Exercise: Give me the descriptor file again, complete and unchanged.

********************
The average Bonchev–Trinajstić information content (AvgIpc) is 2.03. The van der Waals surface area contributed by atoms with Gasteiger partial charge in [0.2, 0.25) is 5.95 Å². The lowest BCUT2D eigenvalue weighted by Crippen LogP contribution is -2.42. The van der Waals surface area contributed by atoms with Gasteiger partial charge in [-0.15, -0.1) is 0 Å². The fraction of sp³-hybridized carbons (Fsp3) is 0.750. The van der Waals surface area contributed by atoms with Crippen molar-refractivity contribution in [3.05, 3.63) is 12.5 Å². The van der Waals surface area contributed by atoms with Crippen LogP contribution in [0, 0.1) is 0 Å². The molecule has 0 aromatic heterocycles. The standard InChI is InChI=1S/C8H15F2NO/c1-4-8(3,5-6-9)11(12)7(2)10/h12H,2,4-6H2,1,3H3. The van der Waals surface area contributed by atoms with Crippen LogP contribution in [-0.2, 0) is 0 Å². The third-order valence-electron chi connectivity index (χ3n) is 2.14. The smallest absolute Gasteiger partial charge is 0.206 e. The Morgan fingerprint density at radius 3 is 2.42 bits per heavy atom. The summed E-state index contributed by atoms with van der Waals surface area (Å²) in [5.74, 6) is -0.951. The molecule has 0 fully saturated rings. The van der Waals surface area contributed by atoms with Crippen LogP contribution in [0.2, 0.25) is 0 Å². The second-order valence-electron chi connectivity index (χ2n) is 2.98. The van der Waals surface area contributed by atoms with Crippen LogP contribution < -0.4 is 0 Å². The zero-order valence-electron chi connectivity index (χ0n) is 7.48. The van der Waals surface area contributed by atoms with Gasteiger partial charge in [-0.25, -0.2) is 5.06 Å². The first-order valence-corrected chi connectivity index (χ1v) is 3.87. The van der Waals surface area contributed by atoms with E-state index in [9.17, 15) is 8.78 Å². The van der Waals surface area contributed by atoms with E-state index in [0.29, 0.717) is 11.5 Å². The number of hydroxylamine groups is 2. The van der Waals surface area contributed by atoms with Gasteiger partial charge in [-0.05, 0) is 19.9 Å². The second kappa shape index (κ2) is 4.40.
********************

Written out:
The average Bonchev–Trinajstić information content (AvgIpc) is 2.03. The van der Waals surface area contributed by atoms with Gasteiger partial charge in [0.2, 0.25) is 5.95 Å². The lowest BCUT2D eigenvalue weighted by Crippen LogP contribution is -2.42. The van der Waals surface area contributed by atoms with Gasteiger partial charge in [-0.15, -0.1) is 0 Å². The fraction of sp³-hybridized carbons (Fsp3) is 0.750. The van der Waals surface area contributed by atoms with Crippen molar-refractivity contribution in [3.05, 3.63) is 12.5 Å². The van der Waals surface area contributed by atoms with Crippen LogP contribution in [0, 0.1) is 0 Å². The molecule has 0 aromatic heterocycles. The standard InChI is InChI=1S/C8H15F2NO/c1-4-8(3,5-6-9)11(12)7(2)10/h12H,2,4-6H2,1,3H3. The van der Waals surface area contributed by atoms with Crippen LogP contribution in [-0.2, 0) is 0 Å². The third-order valence-electron chi connectivity index (χ3n) is 2.14. The smallest absolute Gasteiger partial charge is 0.206 e. The Morgan fingerprint density at radius 3 is 2.42 bits per heavy atom. The summed E-state index contributed by atoms with van der Waals surface area (Å²) in [5.74, 6) is -0.951. The molecule has 0 fully saturated rings. The van der Waals surface area contributed by atoms with Crippen LogP contribution in [0.2, 0.25) is 0 Å². The second-order valence-electron chi connectivity index (χ2n) is 2.98. The van der Waals surface area contributed by atoms with Crippen LogP contribution < -0.4 is 0 Å². The zero-order valence-electron chi connectivity index (χ0n) is 7.48. The van der Waals surface area contributed by atoms with Gasteiger partial charge in [-0.25, -0.2) is 5.06 Å². The first-order valence-corrected chi connectivity index (χ1v) is 3.87. The van der Waals surface area contributed by atoms with E-state index in [9.17, 15) is 8.78 Å². The van der Waals surface area contributed by atoms with E-state index in [0.29, 0.717) is 11.5 Å². The number of hydroxylamine groups is 2. The van der Waals surface area contributed by atoms with Gasteiger partial charge in [-0.05, 0) is 19.9 Å². The second kappa shape index (κ2) is 4.40.